The Sierra Club is leading an effort called the Beyond Coal campaign that includes stopping coal exports. Among the concerns cited: the global impacts of coal-fired power plants, the impact of coal dust on human health, and the increase in freight rail traffic that can snarl traffic in local communities.
The Sierra Club, affiliates of the Billings, Mont.-based Northern Plains Resource Council, and local governments like Missoula, Mont. are among those asking the U.S. Army Corps of Engineers to expand its environmental reviews beyond just the port terminals projects and look at broader environmental areas and issues.
Letters from interested parties have become the weather vane revealing which way the winds of legislative oversight are blowing. The railroad BNSF's Chairman and Chief Executive Officer Matthew Rose recently wrote a letter to Wash. Governor Christine Gregoire to address concerns about the port projects. The Energy and Telecommunications Interim Committee (ETIC) of the Montana Legislature sent a letter of it's own to the Corp’s office in Portland, Oregon also opposing an expanded environmental review.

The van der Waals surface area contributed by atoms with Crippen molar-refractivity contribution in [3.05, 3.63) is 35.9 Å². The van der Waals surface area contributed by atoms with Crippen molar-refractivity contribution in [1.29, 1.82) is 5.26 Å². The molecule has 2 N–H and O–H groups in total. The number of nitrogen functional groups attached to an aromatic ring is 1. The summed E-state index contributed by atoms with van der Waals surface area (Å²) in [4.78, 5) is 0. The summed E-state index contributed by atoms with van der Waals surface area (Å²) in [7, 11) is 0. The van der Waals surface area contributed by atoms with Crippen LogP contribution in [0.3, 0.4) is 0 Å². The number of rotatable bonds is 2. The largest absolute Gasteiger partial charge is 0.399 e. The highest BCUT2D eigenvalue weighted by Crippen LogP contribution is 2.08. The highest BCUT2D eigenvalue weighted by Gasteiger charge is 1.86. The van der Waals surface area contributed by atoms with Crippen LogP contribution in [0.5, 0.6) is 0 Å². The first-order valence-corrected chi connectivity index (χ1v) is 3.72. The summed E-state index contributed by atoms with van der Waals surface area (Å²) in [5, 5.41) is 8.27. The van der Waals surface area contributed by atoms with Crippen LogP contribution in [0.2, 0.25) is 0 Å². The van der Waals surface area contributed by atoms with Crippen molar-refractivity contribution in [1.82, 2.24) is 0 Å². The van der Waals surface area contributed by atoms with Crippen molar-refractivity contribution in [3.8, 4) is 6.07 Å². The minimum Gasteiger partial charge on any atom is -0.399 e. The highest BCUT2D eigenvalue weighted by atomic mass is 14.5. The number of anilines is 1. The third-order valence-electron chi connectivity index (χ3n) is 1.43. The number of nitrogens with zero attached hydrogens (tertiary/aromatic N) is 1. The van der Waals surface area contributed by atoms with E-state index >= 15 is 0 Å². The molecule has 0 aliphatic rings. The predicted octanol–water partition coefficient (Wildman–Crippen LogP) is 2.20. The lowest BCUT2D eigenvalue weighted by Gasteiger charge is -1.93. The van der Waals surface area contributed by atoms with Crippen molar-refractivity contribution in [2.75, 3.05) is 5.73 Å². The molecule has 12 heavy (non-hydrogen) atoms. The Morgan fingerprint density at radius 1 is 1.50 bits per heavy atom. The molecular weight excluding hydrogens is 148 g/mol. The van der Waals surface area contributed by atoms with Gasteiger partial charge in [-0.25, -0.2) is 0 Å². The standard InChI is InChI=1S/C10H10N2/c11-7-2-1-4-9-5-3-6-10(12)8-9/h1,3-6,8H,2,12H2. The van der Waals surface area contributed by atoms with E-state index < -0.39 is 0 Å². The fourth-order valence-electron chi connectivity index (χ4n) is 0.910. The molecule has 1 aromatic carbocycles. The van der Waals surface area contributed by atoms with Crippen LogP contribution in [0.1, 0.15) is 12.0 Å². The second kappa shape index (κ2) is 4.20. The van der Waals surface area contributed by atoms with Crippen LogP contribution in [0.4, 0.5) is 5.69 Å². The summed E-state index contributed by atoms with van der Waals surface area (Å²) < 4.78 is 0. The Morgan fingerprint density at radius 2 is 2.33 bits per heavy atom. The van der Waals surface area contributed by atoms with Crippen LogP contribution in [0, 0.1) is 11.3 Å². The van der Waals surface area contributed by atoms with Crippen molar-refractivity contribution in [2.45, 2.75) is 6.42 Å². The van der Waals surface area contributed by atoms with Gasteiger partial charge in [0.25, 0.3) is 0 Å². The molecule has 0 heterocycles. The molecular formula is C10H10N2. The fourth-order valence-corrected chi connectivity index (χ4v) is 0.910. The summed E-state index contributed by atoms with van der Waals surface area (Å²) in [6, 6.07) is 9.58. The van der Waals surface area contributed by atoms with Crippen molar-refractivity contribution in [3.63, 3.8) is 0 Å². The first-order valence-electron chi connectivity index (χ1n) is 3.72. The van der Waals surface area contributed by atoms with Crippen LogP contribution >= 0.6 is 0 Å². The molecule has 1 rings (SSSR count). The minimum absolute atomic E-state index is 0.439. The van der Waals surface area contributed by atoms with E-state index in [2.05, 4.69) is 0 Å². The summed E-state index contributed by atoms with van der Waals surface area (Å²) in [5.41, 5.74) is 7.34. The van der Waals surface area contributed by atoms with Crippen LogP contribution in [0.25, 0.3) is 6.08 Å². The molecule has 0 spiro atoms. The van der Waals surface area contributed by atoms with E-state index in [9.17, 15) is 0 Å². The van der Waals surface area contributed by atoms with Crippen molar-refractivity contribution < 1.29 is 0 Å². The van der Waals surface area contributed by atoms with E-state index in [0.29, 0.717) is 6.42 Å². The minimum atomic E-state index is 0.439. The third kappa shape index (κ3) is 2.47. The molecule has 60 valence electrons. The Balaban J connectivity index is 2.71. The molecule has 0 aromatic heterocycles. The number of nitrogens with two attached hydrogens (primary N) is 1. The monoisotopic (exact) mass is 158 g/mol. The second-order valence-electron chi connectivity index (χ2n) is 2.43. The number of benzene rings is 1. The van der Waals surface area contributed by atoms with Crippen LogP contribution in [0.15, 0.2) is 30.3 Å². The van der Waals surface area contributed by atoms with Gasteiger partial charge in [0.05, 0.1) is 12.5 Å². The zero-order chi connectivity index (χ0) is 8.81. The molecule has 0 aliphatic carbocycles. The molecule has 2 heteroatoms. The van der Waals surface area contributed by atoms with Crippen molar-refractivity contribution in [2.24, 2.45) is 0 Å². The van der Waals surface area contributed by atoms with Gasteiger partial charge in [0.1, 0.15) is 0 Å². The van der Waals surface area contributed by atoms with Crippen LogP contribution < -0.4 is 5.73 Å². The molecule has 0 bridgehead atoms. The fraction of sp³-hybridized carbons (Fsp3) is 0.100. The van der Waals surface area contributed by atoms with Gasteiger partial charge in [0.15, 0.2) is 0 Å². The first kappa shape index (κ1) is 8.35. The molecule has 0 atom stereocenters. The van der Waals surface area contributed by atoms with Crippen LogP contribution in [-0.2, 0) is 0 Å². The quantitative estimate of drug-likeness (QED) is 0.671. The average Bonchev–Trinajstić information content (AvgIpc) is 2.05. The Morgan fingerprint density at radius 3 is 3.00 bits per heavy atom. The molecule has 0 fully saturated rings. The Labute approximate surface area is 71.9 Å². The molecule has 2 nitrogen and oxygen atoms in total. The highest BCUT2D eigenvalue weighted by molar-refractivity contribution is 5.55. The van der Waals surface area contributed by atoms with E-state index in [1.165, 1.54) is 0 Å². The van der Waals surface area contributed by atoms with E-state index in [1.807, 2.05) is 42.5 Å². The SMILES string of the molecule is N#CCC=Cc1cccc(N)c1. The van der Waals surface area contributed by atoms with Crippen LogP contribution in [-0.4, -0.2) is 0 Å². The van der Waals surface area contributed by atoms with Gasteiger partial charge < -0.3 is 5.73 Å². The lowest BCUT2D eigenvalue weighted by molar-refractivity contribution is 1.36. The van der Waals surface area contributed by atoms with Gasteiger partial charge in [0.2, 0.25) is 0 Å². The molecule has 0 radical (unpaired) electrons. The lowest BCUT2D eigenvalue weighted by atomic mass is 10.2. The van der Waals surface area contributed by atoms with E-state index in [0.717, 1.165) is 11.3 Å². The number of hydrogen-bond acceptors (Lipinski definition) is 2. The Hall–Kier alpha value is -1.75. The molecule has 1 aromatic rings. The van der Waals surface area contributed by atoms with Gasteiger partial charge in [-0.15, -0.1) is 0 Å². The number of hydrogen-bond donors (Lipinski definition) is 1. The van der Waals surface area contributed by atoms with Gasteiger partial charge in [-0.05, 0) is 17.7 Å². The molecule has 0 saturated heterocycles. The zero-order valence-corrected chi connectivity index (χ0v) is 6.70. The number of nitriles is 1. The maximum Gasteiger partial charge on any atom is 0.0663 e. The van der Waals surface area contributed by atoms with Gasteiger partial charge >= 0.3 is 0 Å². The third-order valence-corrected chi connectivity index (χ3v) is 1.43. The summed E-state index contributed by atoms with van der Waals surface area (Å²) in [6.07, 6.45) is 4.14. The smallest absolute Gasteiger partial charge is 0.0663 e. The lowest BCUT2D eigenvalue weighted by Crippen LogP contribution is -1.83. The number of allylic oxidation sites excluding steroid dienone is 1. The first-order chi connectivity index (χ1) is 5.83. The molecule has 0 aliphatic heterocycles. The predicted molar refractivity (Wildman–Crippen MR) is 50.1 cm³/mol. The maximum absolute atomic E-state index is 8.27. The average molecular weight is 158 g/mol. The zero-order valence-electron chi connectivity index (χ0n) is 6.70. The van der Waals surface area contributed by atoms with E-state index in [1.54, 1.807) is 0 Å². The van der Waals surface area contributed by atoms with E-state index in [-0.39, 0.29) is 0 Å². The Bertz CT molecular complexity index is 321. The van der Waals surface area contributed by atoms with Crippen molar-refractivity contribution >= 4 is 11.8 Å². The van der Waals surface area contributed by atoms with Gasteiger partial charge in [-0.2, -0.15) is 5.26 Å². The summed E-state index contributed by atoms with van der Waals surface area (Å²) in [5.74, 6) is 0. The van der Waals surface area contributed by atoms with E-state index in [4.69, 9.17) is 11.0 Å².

During a recent hearing, the panel heard from proponents, opponents and informational witnesses on the issue before voting on whether to send a letter to the Corps.
All of this back and forth follows a dramatic forecast released in a report by the Western Organization of Resource Councils called Heavy Traffic Ahead.
“Make no mistake about it,” says Terry Whiteside, a transportation consultant and co-author of the report. “This is a huge, huge increase in volume like we’ve never seen before in this part of the world.”